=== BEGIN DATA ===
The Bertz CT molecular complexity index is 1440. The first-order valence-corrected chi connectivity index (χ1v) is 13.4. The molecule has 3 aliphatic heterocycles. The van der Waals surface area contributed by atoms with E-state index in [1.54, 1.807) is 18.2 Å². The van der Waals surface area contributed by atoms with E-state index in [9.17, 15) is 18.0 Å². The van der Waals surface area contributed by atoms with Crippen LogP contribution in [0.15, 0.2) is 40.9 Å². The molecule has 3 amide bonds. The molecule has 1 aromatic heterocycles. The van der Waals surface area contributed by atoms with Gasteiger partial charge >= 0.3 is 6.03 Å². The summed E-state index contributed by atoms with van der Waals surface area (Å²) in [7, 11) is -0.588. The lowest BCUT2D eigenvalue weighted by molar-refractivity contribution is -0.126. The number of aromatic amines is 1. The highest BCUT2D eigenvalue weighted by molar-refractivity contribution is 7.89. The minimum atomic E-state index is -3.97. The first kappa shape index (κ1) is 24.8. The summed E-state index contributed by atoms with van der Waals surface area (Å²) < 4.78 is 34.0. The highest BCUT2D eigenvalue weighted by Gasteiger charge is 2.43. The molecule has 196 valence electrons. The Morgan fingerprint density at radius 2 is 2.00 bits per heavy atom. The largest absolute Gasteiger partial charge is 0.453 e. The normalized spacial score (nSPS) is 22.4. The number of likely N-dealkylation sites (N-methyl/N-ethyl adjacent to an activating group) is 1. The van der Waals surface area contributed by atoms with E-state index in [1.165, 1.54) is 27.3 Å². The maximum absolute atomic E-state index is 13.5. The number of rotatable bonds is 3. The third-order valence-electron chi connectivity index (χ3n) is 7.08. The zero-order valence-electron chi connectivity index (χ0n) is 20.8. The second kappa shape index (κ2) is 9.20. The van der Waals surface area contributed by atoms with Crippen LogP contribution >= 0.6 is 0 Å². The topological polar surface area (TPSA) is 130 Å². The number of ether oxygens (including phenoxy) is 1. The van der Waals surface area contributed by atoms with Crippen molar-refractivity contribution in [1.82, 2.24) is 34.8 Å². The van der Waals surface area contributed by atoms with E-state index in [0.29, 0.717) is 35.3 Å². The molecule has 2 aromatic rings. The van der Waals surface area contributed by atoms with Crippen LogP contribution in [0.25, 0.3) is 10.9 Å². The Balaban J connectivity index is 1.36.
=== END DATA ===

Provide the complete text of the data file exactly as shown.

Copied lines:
The Bertz CT molecular complexity index is 1440. The first-order valence-corrected chi connectivity index (χ1v) is 13.4. The molecule has 3 aliphatic heterocycles. The van der Waals surface area contributed by atoms with E-state index in [1.54, 1.807) is 18.2 Å². The van der Waals surface area contributed by atoms with E-state index in [9.17, 15) is 18.0 Å². The van der Waals surface area contributed by atoms with Crippen LogP contribution in [0.15, 0.2) is 40.9 Å². The molecule has 3 amide bonds. The molecule has 1 aromatic heterocycles. The van der Waals surface area contributed by atoms with Gasteiger partial charge >= 0.3 is 6.03 Å². The summed E-state index contributed by atoms with van der Waals surface area (Å²) in [7, 11) is -0.588. The lowest BCUT2D eigenvalue weighted by molar-refractivity contribution is -0.126. The number of aromatic amines is 1. The highest BCUT2D eigenvalue weighted by molar-refractivity contribution is 7.89. The minimum atomic E-state index is -3.97. The first kappa shape index (κ1) is 24.8. The summed E-state index contributed by atoms with van der Waals surface area (Å²) < 4.78 is 34.0. The highest BCUT2D eigenvalue weighted by Gasteiger charge is 2.43. The molecule has 196 valence electrons. The Morgan fingerprint density at radius 2 is 2.00 bits per heavy atom. The largest absolute Gasteiger partial charge is 0.453 e. The normalized spacial score (nSPS) is 22.4. The number of likely N-dealkylation sites (N-methyl/N-ethyl adjacent to an activating group) is 1. The van der Waals surface area contributed by atoms with E-state index in [1.165, 1.54) is 27.3 Å². The maximum absolute atomic E-state index is 13.5. The number of rotatable bonds is 3. The third-order valence-electron chi connectivity index (χ3n) is 7.08. The zero-order valence-electron chi connectivity index (χ0n) is 20.8. The second kappa shape index (κ2) is 9.20. The van der Waals surface area contributed by atoms with Crippen LogP contribution >= 0.6 is 0 Å². The topological polar surface area (TPSA) is 130 Å². The number of ether oxygens (including phenoxy) is 1. The van der Waals surface area contributed by atoms with Crippen molar-refractivity contribution in [1.82, 2.24) is 34.8 Å². The van der Waals surface area contributed by atoms with E-state index in [0.29, 0.717) is 35.3 Å². The molecule has 2 aromatic rings. The van der Waals surface area contributed by atoms with Crippen LogP contribution in [0.25, 0.3) is 10.9 Å². The Balaban J connectivity index is 1.36.